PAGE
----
Saturday, March 30, 2013


Australians pay 30% to 70% more on iTunes than Americans do for the same content.

But that's not the secret. Anyone with a computer can find that out.

The dirty little secret was actually revealed by the man in charge of Apple Australia, Tony King.

At an inquiry in Australian Parliament on the pricing of Microsoft, Adobe and Apple products in Australia, Mr King revealed:

"The pricing of this digital content is based on the wholesale prices which are set through negotiated contracts with the record labels, movie studios and TV networks".

"In Australia, they have often set a higher wholesale price than the price of similar content in the United States."

"(In the digital age) the content industry still runs with perhaps old-fashioned notions of country borders or territories or markets. (This) creates confusion for customers"

He went on to say that Apple had pushed for lower Australian pricing with content owners, to no avail.

Now, to people within the film and music industries in Australia, the above is not new information.

To the Australian public, however, this is a revelation.

You see, it is really easy for the general public to blame Apple for the price differential between geographic regions.

Apple are the flashy, know-it-all, hipster face of tech and content distribution.

Apple was also the first-mover, from the established players (I'm ignoring Napster and P2P file-sharing services at this point), to create a usable online content store for legal downloading.

In that sense, Apple is the well-dressed, smarmy guy/girl in the room, who loves to tell you about their success. When these kinds of people miss-step, the world loves bringing them down a peg.

And so it is with Apple. Schadenfreude of the highest order.

The real culprits for the price differential between geographic regions, of course, stay silent.

Why get in the way of a public grilling that should be directed their way?

But Apple know they are not to blame. And now they want you to know too.

According to Apple, it is the MAJOR COPYRIGHT HOLDERS, like the big Hollywood Film Studios, who are making you pay higher prices.

The little independent filmmakers are not to blame. They don't have the negotiating power to cause such a differential.

From my perspective, however, Apple is only half right.

The problem is actually bigger.

You see, price differentials for movies don't just happen in the online world, like iTunes, but also in the physical world of cinemas as well.

In Australia, the viewing public are shaken down for every last cent at both the cinema and in the online content stores.

There are two bandits in this enterprise. THE EXHIBITORS (i.e. cinemas) and the MAJOR COPYRIGHT HOLDERS (i.e. Hollywood Studios).

The exhibitors empty your left pocket at the cinema, and the major copyright holders empty your right pocket when you try and purchase a film later on DVD or online.

What has Australia done to deserve this treatment?


This issue is all about the big, well-established players in the film industry, the titans, wanting to make as much money as possible.

I have actually written about the exhibitor side of this problem before and, from the looks of things, little has changed.

Exhibitors continue to enforce outdated geographic restrictions on film releases internationally. The Quentin Tarantino helmed 'Django Unchained', for example, was being discussed ad nauseum for months in America, when it hadn't even been released in Australia.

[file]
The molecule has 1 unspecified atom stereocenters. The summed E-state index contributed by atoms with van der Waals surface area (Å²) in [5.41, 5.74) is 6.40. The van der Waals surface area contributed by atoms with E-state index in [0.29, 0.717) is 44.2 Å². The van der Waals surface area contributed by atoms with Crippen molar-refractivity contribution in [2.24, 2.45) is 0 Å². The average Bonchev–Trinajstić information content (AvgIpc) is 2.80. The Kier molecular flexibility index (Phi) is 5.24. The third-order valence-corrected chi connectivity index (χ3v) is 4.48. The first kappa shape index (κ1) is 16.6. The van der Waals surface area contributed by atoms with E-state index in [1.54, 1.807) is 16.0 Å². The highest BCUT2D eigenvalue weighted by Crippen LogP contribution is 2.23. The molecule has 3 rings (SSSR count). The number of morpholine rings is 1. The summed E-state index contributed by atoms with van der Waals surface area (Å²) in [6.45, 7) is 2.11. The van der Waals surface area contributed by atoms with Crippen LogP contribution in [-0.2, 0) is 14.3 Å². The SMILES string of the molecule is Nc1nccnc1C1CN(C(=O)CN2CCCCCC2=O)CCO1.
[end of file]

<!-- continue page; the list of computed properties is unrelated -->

There used to be a good reason for this difference in release dates worldwide. Once upon a time, a film was geographically restricted because it only had so many copies to screen in cinemas. Once all the copies ('prints') were finished being used in America, they were shipped to Europe, then Asia, and so on.

Today, the film can be sent as a high-resolution digital file to screen immediately, all over the world. There is no real point to geographical release restrictions anymore.

Except... maintain a false scarcity of the film and keep ticket prices artificially high, fleecing the audiences for their money.

Then, once the film has finished in the cinemas, the Major Copyright Holders continue to maintain outdated, higher 'non-theatrical format' prices (i.e. DVD and online prices) for the film in different regions. There used to be a good reason for this too. Shipping VHS tapes and DVDs to far away locations, like Australia, was expensive. The cost of the additional shipping and handling was therefore passed on to consumers.

Today, the film can be downloaded from online stores, instantly, with no shipping costs, no physical product and no logistical overheads (aside from the computer infrastructure, e.g. the hardware, software and labour that Apple use to maintain the iTunes store). There is no real point to price differentials between regions anymore either.

Except... maintain a false 'price floor', and therefore keep prices artificially high, fleecing the audiences for their money.

And they wonder why people are not 'morally' challenged by pirating films? The audiences have been mugged for so long, they feel no moral obligation to put money into the pocket of the bandits.

And sadly, I can't blame them.

But the biggest players in the film industry don't seem to care.

Even if it means encouraging every last person to pirate, they will squeeze every last dollar out of audiences while they can.


Because they are big public companies with shareholders.

Because the people currently in charge of these film industry titans know they won't be around when the whole thing comes crashing down.

They will have cashed in their chips long before we have to clean up their mess.

And that, my friends, is the dirtiest little secret of them all.

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